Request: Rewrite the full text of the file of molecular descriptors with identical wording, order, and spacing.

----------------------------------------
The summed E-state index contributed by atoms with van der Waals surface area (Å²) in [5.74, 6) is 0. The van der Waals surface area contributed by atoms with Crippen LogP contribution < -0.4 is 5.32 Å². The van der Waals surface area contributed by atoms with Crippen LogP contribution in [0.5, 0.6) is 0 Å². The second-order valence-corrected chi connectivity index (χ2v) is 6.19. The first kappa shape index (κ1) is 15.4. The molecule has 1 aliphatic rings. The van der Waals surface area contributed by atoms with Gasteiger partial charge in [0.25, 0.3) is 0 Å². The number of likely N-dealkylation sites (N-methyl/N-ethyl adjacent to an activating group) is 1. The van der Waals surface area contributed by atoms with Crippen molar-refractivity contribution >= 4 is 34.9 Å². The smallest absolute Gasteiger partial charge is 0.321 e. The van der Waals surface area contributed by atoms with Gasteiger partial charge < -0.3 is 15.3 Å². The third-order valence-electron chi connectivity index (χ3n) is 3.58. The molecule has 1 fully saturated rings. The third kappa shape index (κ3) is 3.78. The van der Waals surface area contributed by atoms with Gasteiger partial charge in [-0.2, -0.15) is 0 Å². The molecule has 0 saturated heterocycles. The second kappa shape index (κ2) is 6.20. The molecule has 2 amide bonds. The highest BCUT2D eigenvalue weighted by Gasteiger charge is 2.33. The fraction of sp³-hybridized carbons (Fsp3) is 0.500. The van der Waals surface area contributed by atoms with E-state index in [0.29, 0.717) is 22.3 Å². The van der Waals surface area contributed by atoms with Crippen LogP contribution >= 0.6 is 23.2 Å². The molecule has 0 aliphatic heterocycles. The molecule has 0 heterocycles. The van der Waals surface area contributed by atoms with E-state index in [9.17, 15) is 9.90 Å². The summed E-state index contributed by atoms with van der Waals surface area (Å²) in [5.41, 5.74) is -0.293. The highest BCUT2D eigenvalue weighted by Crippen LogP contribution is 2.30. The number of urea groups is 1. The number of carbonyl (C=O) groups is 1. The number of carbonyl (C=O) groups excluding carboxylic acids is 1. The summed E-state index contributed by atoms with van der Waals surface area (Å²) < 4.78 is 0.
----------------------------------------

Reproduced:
The summed E-state index contributed by atoms with van der Waals surface area (Å²) in [5.74, 6) is 0. The van der Waals surface area contributed by atoms with Crippen LogP contribution < -0.4 is 5.32 Å². The van der Waals surface area contributed by atoms with Crippen LogP contribution in [0.5, 0.6) is 0 Å². The second-order valence-corrected chi connectivity index (χ2v) is 6.19. The first kappa shape index (κ1) is 15.4. The molecule has 1 aliphatic rings. The van der Waals surface area contributed by atoms with Gasteiger partial charge in [0.25, 0.3) is 0 Å². The number of likely N-dealkylation sites (N-methyl/N-ethyl adjacent to an activating group) is 1. The van der Waals surface area contributed by atoms with Crippen molar-refractivity contribution >= 4 is 34.9 Å². The smallest absolute Gasteiger partial charge is 0.321 e. The van der Waals surface area contributed by atoms with Gasteiger partial charge < -0.3 is 15.3 Å². The third-order valence-electron chi connectivity index (χ3n) is 3.58. The molecule has 1 fully saturated rings. The third kappa shape index (κ3) is 3.78. The van der Waals surface area contributed by atoms with Gasteiger partial charge in [-0.2, -0.15) is 0 Å². The molecule has 0 saturated heterocycles. The second kappa shape index (κ2) is 6.20. The molecule has 2 amide bonds. The highest BCUT2D eigenvalue weighted by Gasteiger charge is 2.33. The fraction of sp³-hybridized carbons (Fsp3) is 0.500. The van der Waals surface area contributed by atoms with E-state index in [0.29, 0.717) is 22.3 Å². The van der Waals surface area contributed by atoms with Crippen LogP contribution >= 0.6 is 23.2 Å². The molecule has 0 aliphatic heterocycles. The molecule has 0 heterocycles. The van der Waals surface area contributed by atoms with E-state index in [9.17, 15) is 9.90 Å². The summed E-state index contributed by atoms with van der Waals surface area (Å²) in [5.41, 5.74) is -0.293. The highest BCUT2D eigenvalue weighted by Crippen LogP contribution is 2.30. The number of urea groups is 1. The number of carbonyl (C=O) groups is 1. The number of carbonyl (C=O) groups excluding carboxylic acids is 1. The summed E-state index contributed by atoms with van der Waals surface area (Å²) < 4.78 is 0.